From Michelin starred Tim Bouget to Momofuku’s Chef and Founder David Chang, celebrity chefs are more than just masters at producing mouth-watering dishes—they’re also pros at reducing daily food waste in their restaurant, as well as in their home kitchen.
Ready to tap into some serious food waste wisdom from some of the best in the industry? Whether it’s nose-to-tail cooking or finding deliciously innovative ways to use leftover peels and skins, check out these 10 food waste hacks from celebrity chefs you’ll definitely want to steal for yourself
David Chang, owner of Momofuku and author of “Eat a Peach,” has been taking to Instagram to share some of his favourite food waste hacks, one of which tackles what to do with leftover scallion scraps. His solution? Do what Korean grandmothers have been doing for ages: dip the roots into a small glass of water and set it near a sunny window. New shoots will eventually grow, so you’ll always have scallions to cook with when you need them.
Having endured the repercussions of World War II in France, chef Jacques Pépin learned at a young age never to throw away perfectly good food – especially if it could be used to make another delicious dish.
As he points out in his book “Cuisine Économique: Recipes that Turn Penny-Pinching into a Delicious Experience,” buying fruits and veggies that are in season is a must. Not only do you get produce that are at their peak in terms of flavour, but they also come at a lower price tag since seasonal foods are less expensive.
Don’t let multi-Michelin starred chef Gordon Ramsay see you throw out that leftover chicken carcass! Sunday roast is sacred in the Ramsay household, and as he’s mentioned in multiple cooking shows, every ingredient you cook with should be treated with respect and used to its fullest potential. When it comes to roast chicken, Ramsay uses the nose-to-tail cooking method where, every part of the bird is used – from the giblets which, when roasted with leftover chicken juices, produce a deeply flavourful gravy, to the carcass which you can boil to make stock.
Award-winning chef Tim Bouget runs ODE, a three-time Sustainable Restaurant of the Year Cafe in Devon, UK where every dish served is made using food waste techniques that produce minimal environmental impact. One of his favourite waste hacks? Using aquafaba (aka chickpea liquid) as an alternative to egg whites to make zero-waste vegan mayonnaise.
Peels, rinds, skins… if food waste trailblazer Jareth Mills had it his way, we would all stop peeling our vegetables for the foreseeable future. As the head chef at The Roebuck in London, Mills reduces his restaurant’s carbon footprint by turning vegetable peels into new and innovative dishes.
Instead of discarding your potato skins, Mills suggests using the peels, along with the dark green tips of leeks (the parts we always throw out), to make a comforting roast potato-flavoured soup. Another tip of his includes reusing discarded bits of cheese rind by coating them in batter, deep frying them and serving them with a drizzle of truffle honey for a simple, yet stunning appetizer.
French chef Raymond Blanc is the President of the Sustainable Restaurant Association and a big fan of dishes that use the entire ingredient, otherwise known as nose-to-tail cooking. When Blanc looks up recipes, he tries to opt for ones that use up all or at least most of the produce. One of his go-to recipes is pumpkin soup, which serves 4-6 people. The flesh is used for the soup, skin is used for the stock, and the seeds are toasted and used as a garnish. One delicious meal, zero waste. Now that’s what we call smart cooking!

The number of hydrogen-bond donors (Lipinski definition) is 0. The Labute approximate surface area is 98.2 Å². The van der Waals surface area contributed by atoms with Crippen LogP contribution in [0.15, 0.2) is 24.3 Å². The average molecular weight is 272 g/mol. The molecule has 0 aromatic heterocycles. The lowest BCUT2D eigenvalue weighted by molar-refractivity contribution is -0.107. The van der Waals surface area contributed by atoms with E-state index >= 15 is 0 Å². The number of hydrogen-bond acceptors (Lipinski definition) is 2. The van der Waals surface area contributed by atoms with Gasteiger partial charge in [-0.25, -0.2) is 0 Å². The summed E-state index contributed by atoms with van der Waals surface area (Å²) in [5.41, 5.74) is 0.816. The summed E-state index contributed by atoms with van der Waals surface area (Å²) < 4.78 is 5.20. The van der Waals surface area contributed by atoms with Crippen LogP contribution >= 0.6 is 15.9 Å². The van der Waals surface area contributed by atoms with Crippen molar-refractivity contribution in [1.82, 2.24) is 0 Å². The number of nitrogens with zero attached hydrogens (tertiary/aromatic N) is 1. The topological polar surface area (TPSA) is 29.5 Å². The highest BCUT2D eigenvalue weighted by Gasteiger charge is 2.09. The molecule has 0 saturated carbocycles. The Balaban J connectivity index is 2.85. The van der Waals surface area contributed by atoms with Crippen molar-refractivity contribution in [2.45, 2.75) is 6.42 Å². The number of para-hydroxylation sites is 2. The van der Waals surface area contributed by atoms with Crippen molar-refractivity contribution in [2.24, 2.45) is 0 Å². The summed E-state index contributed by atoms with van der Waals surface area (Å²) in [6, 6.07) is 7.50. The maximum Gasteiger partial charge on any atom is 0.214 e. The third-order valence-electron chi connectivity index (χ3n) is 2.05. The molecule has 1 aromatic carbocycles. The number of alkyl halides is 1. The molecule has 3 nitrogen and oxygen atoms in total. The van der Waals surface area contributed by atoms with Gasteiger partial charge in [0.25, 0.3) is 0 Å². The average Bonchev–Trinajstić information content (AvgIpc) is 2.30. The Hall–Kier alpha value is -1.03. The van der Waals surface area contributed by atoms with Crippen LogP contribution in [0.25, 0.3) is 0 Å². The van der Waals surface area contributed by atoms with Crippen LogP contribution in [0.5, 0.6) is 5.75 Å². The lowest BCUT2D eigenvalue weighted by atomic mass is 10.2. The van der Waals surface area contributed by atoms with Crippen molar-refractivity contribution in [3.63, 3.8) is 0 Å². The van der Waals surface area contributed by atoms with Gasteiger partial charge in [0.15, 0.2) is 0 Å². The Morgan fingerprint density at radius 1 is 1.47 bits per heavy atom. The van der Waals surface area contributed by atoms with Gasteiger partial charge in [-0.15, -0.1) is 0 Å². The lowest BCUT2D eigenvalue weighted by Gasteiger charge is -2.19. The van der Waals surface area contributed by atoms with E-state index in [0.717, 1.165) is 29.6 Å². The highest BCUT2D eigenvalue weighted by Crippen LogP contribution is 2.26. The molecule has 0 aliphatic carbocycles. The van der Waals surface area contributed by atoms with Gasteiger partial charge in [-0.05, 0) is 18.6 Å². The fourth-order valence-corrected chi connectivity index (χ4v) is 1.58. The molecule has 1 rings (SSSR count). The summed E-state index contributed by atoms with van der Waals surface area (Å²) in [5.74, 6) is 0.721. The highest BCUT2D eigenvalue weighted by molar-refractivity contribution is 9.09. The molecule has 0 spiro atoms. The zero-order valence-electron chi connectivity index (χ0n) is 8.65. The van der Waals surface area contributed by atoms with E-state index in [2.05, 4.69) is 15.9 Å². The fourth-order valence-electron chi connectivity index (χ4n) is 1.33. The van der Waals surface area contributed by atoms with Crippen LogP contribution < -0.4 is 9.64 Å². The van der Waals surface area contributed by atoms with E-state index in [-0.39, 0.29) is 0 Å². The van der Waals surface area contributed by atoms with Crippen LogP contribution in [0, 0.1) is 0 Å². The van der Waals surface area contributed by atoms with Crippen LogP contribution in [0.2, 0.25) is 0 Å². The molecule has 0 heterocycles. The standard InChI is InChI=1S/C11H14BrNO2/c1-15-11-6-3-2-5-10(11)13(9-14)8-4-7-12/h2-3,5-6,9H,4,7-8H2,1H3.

To say British chef Oliver Gladwin is a fermentation aficionado, is an understatement. Walk into any of his restaurant kitchens and you’ll be greeted with shelves of colourful jars of fermented foods—from pickled goods to tasty preserves.
It doesn’t matter if you’re a professional chef, home cook, or have never cooked at all – fermentation is a fun, easy and delicious way for everyone to reduce their food waste. As Gladwin puts it, fermentation is a kitchen trick that allows you to use up any vegetable trim or peel and turn it into a snack, topping or condiment.
Ready to get experimenting? Start with our super easy fermented garlic honey recipe.
Julia Sedefdjian’s is no stranger to adopting innovative food techniques, where at 21, she became the youngest chef in France to be awarded a Michelin star. Her go-to food waste tip? Using your leftover cooked vegetables and mixing it with ground beef to make stuffing or meatballs. If you’re a vegetarian, Sedefdjian suggests replacing the meat with legumes like chickpeas, lentils, or beans. Simply cook everything in a hot pan with some olive oil, salt, and pepper.
Smart stacking is a food-saving storage technique that pro chef Jamie Oliver practices to reduce everyday food waste at home. As we all know from our Smart Stacking 101 Guide, your fridge has multiple compartments and shelves that each serve a purpose and have different temperature zones. The warmest part of your fridge is the top shelf where leftovers and deli meats should be stored, while the bottom shelf is the coldest and should be reserved for raw meat, poultry, and fish so it stays extra fresh.
The humble Buddha Bowl is chef Beena Paradin’s failsafe dinner hack for when you have a lot of leftovers in small portions (e.g. a handful of chicken, 3 baby tomatoes, a few leaves of lettuce, etc), but don’t quite know what to do with them. The beauty of this type of meal? It’s super quick and easy to whip up and can be made with any staple hiding in your cupboards—think chickpeas, basmati rice, couscous, or quinoa. Top your buddha bowl with a vinaigrette or sauce of your choosing and you have the perfect zero-waste dinner!
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